Source: Frontiers in Genetics - Category: Genetics & Stem Cells Source Type: research
Antonio Lucena-Cacace1, Masayuki Umeda1, Lola E. Navas2,3 and Amancio Carnero2,3* 1Department of Cell Growth and Differentiation, Center for iPS Cell Research and Application, Kyoto University, Kyoto, Japan 2CIBERONC, ISCIII, Madrid, Spain 3Instituto de Biomedicina de Sevilla (IBIS), Hospital Universitario Virgen del Rocío (HUVR), CSIC, Universidad de Sevilla, Sevilla, Spain Glioma Cancer Stem-Like Cells (GSCs) are a small subset of CD133+ cells with self-renewal properties and capable of initiating new tumors contributing to Glioma progression, maintenance, hierarchy, and complexity. GSCs are highly res...
Source: Frontiers in Oncology - Category: Cancer & Oncology Source Type: research
Conclusions This review describes how leukocyte-heparanase can be a double-edged sword in tumor progression; it can enhance tumor immune surveillance and tumor cell clearance, but also promote tumor survival and growth. We also discuss the potential of using heparanase in leukocyte therapies against tumors, and the effects of heparanase inhibitors on tumor progression and immunity. We are just beginning to understand the influence of heparanase on a pro/anti-tumor immune response, and there are still many questions to answer. How do the pro/anti-tumorigenic effects of heparanase differ across different cancer types? Does...
Source: Frontiers in Oncology - Category: Cancer & Oncology Source Type: research
Conclusion: These findings indicate that TBI differentially affects the levels of sex-steroid hormones in men and women patients. Plasma levels of testosterone could be a good candidate blood marker to predict recovery from unconsciousness after sTBI for male patients. Introduction Traumatic brain injury (TBI) is a major cause of death and disability worldwide and is increasing in incidence (1). Patients with acute severe TBI (sTBI) often develop severe disorders of consciousness, i.e., coma, minimally conscious state or vegetative state. Although many patients may regain consciousness during the 1-month post-TBI p...
Source: Frontiers in Endocrinology - Category: Endocrinology Source Type: research
In conclusion, our WGCNA analysis identified candidate prognostic biomarkers for further basic and clinical researches. Introduction Breast cancer is a frequently diagnosed malignancy and the leading cause of cancer death among females around the world, accounting for 24% of cancer diagnoses and 15% of cancer deaths in females. According to Global Cancer Statistics 2018, there will be nearly 2.1 million new cases diagnosed globally, with ~62 thousand deaths. The incident rates of breast cancer increased in most developing countries during last decades, resulting from a combination of social and economic factors, incl...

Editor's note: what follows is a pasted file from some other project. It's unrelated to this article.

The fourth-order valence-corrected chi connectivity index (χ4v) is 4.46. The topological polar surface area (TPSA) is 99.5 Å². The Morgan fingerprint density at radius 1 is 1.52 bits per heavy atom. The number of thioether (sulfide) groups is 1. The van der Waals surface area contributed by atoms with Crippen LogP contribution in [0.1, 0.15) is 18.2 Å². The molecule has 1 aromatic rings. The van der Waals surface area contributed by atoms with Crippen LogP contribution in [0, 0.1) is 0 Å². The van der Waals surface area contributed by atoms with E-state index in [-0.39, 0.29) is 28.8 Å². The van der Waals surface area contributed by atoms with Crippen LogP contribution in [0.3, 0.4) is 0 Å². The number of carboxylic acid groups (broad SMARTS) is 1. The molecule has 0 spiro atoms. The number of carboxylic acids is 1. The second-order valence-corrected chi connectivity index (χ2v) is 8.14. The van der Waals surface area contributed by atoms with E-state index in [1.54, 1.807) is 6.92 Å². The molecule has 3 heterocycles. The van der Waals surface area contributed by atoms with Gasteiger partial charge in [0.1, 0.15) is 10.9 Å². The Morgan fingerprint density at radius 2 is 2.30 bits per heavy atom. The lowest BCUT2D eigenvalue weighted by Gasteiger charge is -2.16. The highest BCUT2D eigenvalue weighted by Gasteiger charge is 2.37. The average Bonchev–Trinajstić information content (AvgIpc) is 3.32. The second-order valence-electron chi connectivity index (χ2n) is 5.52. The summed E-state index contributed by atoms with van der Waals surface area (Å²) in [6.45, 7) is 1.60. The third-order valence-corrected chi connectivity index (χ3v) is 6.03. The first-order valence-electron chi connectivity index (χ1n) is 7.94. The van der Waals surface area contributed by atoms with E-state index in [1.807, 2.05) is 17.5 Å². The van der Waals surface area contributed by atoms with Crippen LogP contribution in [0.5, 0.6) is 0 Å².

Source: Frontiers in Oncology - Category: Cancer & Oncology Source Type: research
Ginevra Doglioni1,2†, Sweta Parik1,2† and Sarah-Maria Fendt1,2* 1Laboratory of Cellular Metabolism and Metabolic Regulation, VIB-KU Leuven Center for Cancer Biology, VIB, Leuven, Belgium 2Laboratory of Cellular Metabolism and Metabolic Regulation, Department of Oncology, KU Leuven and Leuven Cancer Institute, Leuven, Belgium Metastasis formation is the leading cause of death in cancer patients. Thus, understanding and targeting this process is an unmet need. Crucial steps during the establishment of metastases include the (pre)metastatic niche formation. This process relies on the interaction of th...
Source: Frontiers in Oncology - Category: Cancer & Oncology Source Type: research
Therapeutic Targeting of Fibrotic Epithelial-Mesenchymal Transition–An Outstanding Challenge Attila Fintha1, Ákos Gasparics2, László Rosivall3 and Attila Sebe3,4* 12nd Department of Pathology, Semmelweis University, Budapest, Hungary 21st Department of Obstetrics and Gynecology, Semmelweis University, Budapest, Hungary 3Department of Pathophysiology, International Nephrology Research and Training Center, Semmelweis University, Budapest, Hungary 4Division of Medical Biotechnology, Paul Ehrlich Institute, Langen, Germany Back in 1995, a landmark paper was published, which shaped the fi...
Source: Frontiers in Pharmacology - Category: Drugs & Pharmacology Source Type: research